Thank you, Courtney, my dear sweet friend, for being exactly who you are. Your love for others allowed me to start tearing down those boarded up walls and in turn, I was able to flip that Closed sign over to Open, in this girl’s heart.

Merry Christmas.

The Wind and the Waves

Have you ever just needed a vacation? Just a break to step away from the every day? 

Yeah, me too. 

The past several months I haven’t been writing much. I’ve been reading and researching health issues. Sure, it’s great to learn about all that stuff, but after a while, it flat gets heavy! 

Our vacation came at the perfect time because walking away from researching was exactly what I needed. 

Quite honestly, I’ve had a ton on my mind and realized I’d almost taken up residence in Fear. Like it’s a town with an area code or something. Fear of what? 

  • Fear of a mystery illness
  • Fear of finding the right doctor
  • Fear of following the right path
  • Fear of finding the right remedies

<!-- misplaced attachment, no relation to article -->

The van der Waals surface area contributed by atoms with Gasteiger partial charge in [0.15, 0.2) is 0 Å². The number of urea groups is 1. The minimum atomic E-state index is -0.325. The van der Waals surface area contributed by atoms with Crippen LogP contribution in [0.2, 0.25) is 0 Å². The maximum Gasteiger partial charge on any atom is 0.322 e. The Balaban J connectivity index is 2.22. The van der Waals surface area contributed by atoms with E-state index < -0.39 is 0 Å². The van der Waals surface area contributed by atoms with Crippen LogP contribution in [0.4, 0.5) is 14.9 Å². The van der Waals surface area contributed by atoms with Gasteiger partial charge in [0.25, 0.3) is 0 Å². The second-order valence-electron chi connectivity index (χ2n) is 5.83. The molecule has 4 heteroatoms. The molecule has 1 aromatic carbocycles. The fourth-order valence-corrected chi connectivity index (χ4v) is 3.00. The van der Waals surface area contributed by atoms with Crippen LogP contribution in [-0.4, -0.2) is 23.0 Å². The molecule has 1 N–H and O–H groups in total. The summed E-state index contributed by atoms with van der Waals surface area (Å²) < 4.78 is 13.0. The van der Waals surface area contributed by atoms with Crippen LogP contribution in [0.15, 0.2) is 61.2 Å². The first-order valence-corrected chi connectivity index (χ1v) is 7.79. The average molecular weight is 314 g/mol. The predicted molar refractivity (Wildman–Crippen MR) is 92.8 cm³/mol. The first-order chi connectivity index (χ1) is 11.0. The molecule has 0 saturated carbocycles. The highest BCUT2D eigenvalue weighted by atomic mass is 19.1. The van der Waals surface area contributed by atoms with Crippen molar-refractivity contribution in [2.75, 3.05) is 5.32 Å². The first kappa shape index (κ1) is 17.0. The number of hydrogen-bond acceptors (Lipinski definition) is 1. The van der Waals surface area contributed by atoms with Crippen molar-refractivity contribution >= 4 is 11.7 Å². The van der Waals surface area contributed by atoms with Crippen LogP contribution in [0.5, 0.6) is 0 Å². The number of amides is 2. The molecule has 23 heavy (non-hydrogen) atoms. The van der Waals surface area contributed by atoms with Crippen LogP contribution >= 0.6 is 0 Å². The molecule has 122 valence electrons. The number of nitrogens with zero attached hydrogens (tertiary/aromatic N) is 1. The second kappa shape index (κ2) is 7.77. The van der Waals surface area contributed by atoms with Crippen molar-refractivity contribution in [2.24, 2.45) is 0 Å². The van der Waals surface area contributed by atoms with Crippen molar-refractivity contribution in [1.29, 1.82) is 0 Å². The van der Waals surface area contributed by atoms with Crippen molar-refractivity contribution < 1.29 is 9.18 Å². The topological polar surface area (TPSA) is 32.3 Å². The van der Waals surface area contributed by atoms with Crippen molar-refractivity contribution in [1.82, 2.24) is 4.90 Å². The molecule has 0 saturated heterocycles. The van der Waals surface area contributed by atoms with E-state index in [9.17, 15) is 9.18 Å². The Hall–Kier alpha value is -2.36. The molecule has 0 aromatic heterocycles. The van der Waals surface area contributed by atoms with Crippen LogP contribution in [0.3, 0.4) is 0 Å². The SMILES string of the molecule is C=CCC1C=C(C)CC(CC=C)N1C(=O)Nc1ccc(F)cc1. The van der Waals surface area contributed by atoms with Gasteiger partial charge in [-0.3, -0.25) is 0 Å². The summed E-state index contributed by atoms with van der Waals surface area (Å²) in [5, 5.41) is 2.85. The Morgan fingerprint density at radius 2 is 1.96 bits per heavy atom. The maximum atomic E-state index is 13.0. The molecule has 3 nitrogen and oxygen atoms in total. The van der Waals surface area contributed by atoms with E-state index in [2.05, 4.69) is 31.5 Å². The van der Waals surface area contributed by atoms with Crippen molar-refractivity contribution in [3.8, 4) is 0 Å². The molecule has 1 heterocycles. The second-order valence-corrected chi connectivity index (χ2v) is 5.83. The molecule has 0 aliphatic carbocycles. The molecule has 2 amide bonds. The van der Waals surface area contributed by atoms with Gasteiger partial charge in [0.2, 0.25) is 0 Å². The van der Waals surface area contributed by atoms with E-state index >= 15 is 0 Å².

• Fear that these headaches would never go away
  • Fear of being enough and doing enough
  • And, just the general fear that creeps in out of nowhere 

When we arrived at the beach, it was like the ocean opened its arms and called out, “you are safe here.” 

In those moments, my soul searching began. In all the muck that fear creates, it’s easy to lose ourselves. But, I actually began to see myself again and because of that, I was able to set down the worries I’d been carrying. 

That beach set me free. Standing in the sand, all senses completely submersed, I found the healing power of the wind and water. After eleven days, I returned home stronger and less afraid. 

Since then, I feel more at peace about my health. Believe it or not, the right doctor did come along. So did some answers. Not all, but some and that’s a start I’ll take. 

I just thought I’d tell you where I’ve been for so long. On a healing path, I guess, that started with the wind and the waves.